One of the most annoying misconceptions the typical American holds, at least when it comes to the life of an event planner (or those closely allied with event planner, like the experts here at Design Group), is the association of ‘predictability’ with ‘banality.’ An event that is banal (boring, mundane, everyday) is never going to be memorable. But dear stars in heaven, that in absolutely no way means you want an event to be unpredictable. On the contrary, the more predictable your event is, the more assured it is to be a success!
So What’s the Difference?
“Predictable” means “everyone knows what’s going to happen before it happens.” How many times have you gone to a major event and not gotten a schedule of what’s happening, when, and where? Does the fact that you know ahead of time that Iron Chef Masaharu Morimoto is going to be speaking starting at 3pm take anything away from the excitement of knowing that Iron Chef Masaharu Morimoto is going to be speaking starting at 3pm? No. No it doesn’t.
The opposite of “banal” is not “unpredictable.” The opposite of “banal” is “extraordinary.” There’s absolutely no rule that says you can’t plan, schedule, and execute-like-clockwork something extraordinary. In fact, in a very real sense, the ability to plan, schedule, and execute-like-clockwork is something moderately extraordinary in and of itself! When you can pull that off and do it with subject matter that is awesome, that’s when you achieve the kinds of results that people will remember for a long time to come.
Let’s play “Banal vs. Extraordinary!”
- Place Settings: White linens, crimson chargers, white dishes? Or translucent tablecloth with under-table color-changing LEDs, chrome chargers, and glass (transparent) dishes?
- Entrance: A door with a “Birmingham Architectural Group Summer Meeting” sign printed out and taped up? Or a custom-made Victor-Saroki-inspired architectural door surround with projected B.A.G. logo in an arrow on the floor pointing inward?
- Furniture: Folding chairs and collapsing tables? Or extended sectional sofas with slide-up tray tables and ottomans?
- Speaker: Your small Internet marketing firm’s president, Jared? Or online marketing superstar Neil Patel?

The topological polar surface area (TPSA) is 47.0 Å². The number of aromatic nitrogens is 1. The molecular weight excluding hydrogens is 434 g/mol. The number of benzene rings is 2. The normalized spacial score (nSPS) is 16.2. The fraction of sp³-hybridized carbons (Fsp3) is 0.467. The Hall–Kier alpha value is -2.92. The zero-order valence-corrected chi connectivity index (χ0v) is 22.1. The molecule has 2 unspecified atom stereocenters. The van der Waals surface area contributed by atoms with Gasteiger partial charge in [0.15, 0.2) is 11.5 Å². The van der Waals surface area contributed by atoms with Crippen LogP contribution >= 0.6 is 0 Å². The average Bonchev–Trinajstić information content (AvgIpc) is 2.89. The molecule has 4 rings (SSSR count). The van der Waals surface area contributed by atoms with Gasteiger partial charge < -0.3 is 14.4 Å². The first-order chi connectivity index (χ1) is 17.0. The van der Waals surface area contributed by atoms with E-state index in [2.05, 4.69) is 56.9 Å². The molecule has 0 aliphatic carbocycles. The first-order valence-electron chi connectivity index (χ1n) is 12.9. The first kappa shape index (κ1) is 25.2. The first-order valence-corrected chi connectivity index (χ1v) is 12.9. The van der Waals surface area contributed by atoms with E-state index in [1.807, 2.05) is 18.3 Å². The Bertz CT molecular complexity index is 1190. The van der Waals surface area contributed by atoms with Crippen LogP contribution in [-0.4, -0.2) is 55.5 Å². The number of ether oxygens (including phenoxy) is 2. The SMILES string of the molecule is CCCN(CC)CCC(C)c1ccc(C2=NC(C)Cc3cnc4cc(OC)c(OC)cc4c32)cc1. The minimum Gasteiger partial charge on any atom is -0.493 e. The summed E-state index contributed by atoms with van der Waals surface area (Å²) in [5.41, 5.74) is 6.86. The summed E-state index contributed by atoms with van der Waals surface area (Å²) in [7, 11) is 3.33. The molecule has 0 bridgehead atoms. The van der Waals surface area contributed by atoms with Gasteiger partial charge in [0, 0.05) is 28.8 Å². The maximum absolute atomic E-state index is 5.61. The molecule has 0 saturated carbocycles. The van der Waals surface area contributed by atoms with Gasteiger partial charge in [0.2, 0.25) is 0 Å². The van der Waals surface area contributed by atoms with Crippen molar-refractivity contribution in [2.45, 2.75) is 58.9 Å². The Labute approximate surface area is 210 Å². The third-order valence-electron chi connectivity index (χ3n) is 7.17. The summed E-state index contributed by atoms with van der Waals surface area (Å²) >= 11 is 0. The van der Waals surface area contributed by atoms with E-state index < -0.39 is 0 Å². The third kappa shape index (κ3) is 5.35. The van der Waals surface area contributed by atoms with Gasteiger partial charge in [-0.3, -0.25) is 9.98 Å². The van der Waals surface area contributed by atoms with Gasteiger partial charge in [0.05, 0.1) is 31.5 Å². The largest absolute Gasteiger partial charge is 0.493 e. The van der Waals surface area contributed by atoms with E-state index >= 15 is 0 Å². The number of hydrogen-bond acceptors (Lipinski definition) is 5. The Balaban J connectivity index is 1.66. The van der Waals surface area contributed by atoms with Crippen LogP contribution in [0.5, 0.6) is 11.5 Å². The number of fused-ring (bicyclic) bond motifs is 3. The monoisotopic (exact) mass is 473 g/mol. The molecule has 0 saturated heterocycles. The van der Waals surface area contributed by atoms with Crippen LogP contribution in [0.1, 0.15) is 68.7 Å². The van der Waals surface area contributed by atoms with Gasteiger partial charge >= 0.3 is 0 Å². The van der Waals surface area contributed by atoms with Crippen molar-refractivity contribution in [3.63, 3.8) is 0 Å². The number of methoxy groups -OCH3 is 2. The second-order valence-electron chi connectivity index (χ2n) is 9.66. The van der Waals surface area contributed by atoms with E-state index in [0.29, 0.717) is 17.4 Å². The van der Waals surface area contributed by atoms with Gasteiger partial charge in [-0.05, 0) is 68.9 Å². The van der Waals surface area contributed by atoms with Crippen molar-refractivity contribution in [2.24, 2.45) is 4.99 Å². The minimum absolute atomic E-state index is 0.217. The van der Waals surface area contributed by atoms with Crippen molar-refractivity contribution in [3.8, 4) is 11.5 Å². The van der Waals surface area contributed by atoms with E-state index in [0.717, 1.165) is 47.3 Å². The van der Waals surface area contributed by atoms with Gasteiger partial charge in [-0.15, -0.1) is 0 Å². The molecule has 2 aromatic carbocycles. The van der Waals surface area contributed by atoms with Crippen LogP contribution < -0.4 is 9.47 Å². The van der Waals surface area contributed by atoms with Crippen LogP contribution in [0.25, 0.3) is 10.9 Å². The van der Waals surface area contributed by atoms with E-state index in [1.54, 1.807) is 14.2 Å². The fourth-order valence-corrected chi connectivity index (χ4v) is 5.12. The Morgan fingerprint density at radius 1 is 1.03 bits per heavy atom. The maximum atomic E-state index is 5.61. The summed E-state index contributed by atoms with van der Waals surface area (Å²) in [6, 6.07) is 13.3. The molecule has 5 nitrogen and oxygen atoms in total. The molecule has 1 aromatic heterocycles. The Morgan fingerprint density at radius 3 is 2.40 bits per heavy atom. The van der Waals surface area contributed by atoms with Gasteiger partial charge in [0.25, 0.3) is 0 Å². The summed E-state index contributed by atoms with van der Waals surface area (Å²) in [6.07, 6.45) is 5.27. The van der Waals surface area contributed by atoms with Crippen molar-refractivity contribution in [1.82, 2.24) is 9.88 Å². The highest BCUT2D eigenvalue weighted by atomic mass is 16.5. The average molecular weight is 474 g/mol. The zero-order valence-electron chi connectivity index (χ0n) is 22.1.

- Food: Catered chicken breasts with green beans and fingerling potatoes? Or your choice of seven food trucks pulled up out back, including Mexican, Greek, Indian, Korean, and American?
- Team-Building Activity: “Guess which President’s name I have taped to my forehead?” or “Live action escape-the-room puzzle?”
Practical Examples, Take II
Let’s play “Predictable vs. Unpredictable!”
- Food Service: The caterer’s son’s school calls and he has to leave right as lunch starts? Or all seven food trucks are on time, fully-stocked, and ready to serve?
- Speech: Jared’s projector gets hacked by a malicious attendee who starts forcing it to display X-rated images during his speech? Or Neil Patel gets a standing ovation and walks out the door excited to have gotten your name as a referral?
- Team-Building Time: A fight breaks out over whether or not Willard Fillmore was the least memorable President ever? Or the group finally succeeds at escaping the room puzzle only to learn that the other team made it out 45 seconds earlier and is already in line for their award sangrias?
Do you see the difference? Banality happens during the planning stage, because the planner doesn’t think big or reach for a high bar. Unpredictability happens during the execution stage, because the planner isn’t prepared when something goes wrong (and believe us, something always goes wrong.) A great planner is ready when something goes wrong and has the answer. A great planner convinces Neil Patel to join the escape-the-room puzzle, talks Victor Saroki into making an unannounced guest appearance out between the food trucks, and is also there with the right answer when the unexpected threatens the perfect, awesomely predictable plan.